LONDON (Reuters) - British house prices have risen by about 10 percent over the past year, and in London, gains are almost double that rate.
The Bank of England’s watchdog charged with preventing asset bubbles publishes its latest report on Thursday and is expected to set out measures to rein in the housing market.
The following are steps that regulators and government have already taken and further steps they may take.
- Underwriting rules: Tougher rules for mortgage lenders came into force in April, requiring stricter checks on a borrower’s ability to repay their loans. A decline in mortgage approvals in February and March could be a sign that banks were already taking a more conservative approach.
- Funding for Lending: in January, the Bank of England stopped giving incentives to banks to issue mortgages under its flagship FLS plan. That plan was implemented in 2012, when the housing market and the wider economy were floundering.
- Bank capital: the FPC could force banks to hold more capital to cover riskier home loans, to make them think twice before lending the money. This is seen as a major step - the full impact of which is uncertain - and it may be slow to have an effect.
- Affordability: Under new mortgage rules, borrowers have to show they can repay the loan even if interest rates rise 3.5 percentage points or more above the lender’s standard variable rate. The FPC could recommend a higher level, especially now that BoE Governor Mark Carney has said interest rates may rise sooner than markets had been expecting.
- Help to Buy: The government last year began guaranteeing mortgages worth up to 95 percent of the value of a property, to help first-time buyers unable to afford big deposits. The FPC could recommend that the government lower the ceiling for properties qualifying for the plan, now set at 600,000 pounds ($1.02 million). But early data suggest most homes bought using a Help to Buy mortgage are worth much less than the ceiling, and few have been in London.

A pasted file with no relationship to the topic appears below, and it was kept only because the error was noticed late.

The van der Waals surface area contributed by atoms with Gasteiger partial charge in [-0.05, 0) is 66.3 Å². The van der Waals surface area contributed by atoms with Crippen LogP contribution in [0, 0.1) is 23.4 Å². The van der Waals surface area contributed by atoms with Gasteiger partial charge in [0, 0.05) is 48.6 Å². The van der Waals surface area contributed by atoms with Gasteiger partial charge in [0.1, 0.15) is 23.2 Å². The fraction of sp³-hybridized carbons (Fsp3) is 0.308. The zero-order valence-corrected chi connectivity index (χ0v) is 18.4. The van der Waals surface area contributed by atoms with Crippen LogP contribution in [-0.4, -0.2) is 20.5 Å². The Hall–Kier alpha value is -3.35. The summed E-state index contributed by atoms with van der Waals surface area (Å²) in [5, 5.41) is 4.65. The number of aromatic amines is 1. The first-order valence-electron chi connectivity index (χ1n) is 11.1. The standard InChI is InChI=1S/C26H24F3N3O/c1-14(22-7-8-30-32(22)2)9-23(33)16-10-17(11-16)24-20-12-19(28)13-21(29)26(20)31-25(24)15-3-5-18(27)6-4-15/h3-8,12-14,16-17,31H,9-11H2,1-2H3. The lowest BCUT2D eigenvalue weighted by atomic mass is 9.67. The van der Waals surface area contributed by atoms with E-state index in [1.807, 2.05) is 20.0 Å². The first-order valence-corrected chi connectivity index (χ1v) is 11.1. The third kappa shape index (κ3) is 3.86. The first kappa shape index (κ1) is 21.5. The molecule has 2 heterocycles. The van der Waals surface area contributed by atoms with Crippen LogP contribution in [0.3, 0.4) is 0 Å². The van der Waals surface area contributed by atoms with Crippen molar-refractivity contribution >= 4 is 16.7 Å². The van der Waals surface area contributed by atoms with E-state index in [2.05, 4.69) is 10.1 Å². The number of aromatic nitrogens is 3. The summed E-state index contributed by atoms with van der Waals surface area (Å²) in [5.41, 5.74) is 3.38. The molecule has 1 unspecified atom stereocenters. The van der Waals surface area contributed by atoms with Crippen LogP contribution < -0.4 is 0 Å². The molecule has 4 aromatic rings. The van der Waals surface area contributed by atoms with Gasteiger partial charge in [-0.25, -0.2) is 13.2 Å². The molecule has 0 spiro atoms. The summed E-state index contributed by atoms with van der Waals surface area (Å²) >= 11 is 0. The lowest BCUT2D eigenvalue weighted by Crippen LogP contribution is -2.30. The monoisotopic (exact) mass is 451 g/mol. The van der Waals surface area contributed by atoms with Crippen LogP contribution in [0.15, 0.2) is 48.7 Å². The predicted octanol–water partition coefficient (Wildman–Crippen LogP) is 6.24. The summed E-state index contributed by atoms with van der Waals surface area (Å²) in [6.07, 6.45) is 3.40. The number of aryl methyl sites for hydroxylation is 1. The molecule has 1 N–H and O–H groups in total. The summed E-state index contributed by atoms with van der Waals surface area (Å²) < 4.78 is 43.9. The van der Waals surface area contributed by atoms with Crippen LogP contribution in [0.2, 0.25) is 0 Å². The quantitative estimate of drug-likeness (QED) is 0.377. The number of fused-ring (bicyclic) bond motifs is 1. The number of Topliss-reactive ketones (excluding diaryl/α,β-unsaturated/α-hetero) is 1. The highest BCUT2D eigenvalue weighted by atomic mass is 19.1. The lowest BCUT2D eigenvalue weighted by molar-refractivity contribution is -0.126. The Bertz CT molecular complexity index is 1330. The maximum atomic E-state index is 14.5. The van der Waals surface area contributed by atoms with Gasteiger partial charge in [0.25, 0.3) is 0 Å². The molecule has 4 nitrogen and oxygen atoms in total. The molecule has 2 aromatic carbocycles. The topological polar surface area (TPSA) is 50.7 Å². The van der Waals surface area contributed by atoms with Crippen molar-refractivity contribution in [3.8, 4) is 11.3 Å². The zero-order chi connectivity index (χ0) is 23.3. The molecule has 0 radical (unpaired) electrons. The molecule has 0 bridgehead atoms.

- Mortgage caps: The FPC could recommend caps on the size of mortgages in relation to the price of a property or a borrower’s salary. Shorter mortgage repayment periods is another option. Steps like these have been taken in countries such as Canada. However, they would not stop cash purchases, which are helping to fuel sharp price rises, especially in London. UK finance minister George Osborne has said he will give the Bank powers to cap home loans in less than a year, a sign of political backing if the BoE wanted to recommend such curbs immediately.
- Stamp duty: The government has already raised the tax on property purchases at the top end of the market. Hiking the levy in the mass market would be deeply unpopular, and a general election is coming in 2015. It would require action by the government rather than the BoE.
- Interest rates: Raising interest rates is considered a blunt instrument for knocking down housing bubbles, but the BoE has signalled the economic recovery is broadening and gathering steam, so a rate rise in coming months is possible anyway.
Reporting by Huw Jones; Editing by Larry KIng